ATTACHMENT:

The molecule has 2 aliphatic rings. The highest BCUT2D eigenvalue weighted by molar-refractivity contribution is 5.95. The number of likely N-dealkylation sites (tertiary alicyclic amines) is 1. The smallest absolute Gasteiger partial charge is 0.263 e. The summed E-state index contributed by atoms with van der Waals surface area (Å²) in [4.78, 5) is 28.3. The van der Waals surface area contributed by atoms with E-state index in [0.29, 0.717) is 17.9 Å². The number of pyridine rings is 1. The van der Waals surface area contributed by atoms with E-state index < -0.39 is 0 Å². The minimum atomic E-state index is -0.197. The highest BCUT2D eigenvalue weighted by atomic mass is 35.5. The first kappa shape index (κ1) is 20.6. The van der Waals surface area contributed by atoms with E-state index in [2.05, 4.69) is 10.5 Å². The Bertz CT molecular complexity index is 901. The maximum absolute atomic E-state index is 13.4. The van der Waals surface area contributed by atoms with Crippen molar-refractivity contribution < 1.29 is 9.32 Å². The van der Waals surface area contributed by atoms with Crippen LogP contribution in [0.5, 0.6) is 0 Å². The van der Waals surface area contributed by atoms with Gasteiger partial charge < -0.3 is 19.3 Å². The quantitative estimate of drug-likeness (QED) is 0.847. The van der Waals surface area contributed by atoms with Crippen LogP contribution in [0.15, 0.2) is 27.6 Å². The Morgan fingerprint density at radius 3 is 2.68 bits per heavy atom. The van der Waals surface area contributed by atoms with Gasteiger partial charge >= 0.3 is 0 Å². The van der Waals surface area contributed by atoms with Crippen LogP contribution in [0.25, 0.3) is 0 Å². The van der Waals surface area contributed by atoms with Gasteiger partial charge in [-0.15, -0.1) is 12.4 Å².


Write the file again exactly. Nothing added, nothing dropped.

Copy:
The molecule has 2 aliphatic rings. The highest BCUT2D eigenvalue weighted by molar-refractivity contribution is 5.95. The number of likely N-dealkylation sites (tertiary alicyclic amines) is 1. The smallest absolute Gasteiger partial charge is 0.263 e. The summed E-state index contributed by atoms with van der Waals surface area (Å²) in [4.78, 5) is 28.3. The van der Waals surface area contributed by atoms with E-state index in [0.29, 0.717) is 17.9 Å². The number of pyridine rings is 1. The van der Waals surface area contributed by atoms with E-state index < -0.39 is 0 Å². The minimum atomic E-state index is -0.197. The highest BCUT2D eigenvalue weighted by atomic mass is 35.5. The first kappa shape index (κ1) is 20.6. The van der Waals surface area contributed by atoms with E-state index in [2.05, 4.69) is 10.5 Å². The Bertz CT molecular complexity index is 901. The maximum absolute atomic E-state index is 13.4. The van der Waals surface area contributed by atoms with Crippen molar-refractivity contribution < 1.29 is 9.32 Å². The van der Waals surface area contributed by atoms with Crippen LogP contribution in [0.5, 0.6) is 0 Å². The van der Waals surface area contributed by atoms with Gasteiger partial charge < -0.3 is 19.3 Å². The quantitative estimate of drug-likeness (QED) is 0.847. The van der Waals surface area contributed by atoms with Crippen LogP contribution in [0.15, 0.2) is 27.6 Å². The Morgan fingerprint density at radius 3 is 2.68 bits per heavy atom. The van der Waals surface area contributed by atoms with Gasteiger partial charge >= 0.3 is 0 Å². The van der Waals surface area contributed by atoms with Crippen LogP contribution in [0.25, 0.3) is 0 Å². The van der Waals surface area contributed by atoms with Gasteiger partial charge in [-0.15, -0.1) is 12.4 Å².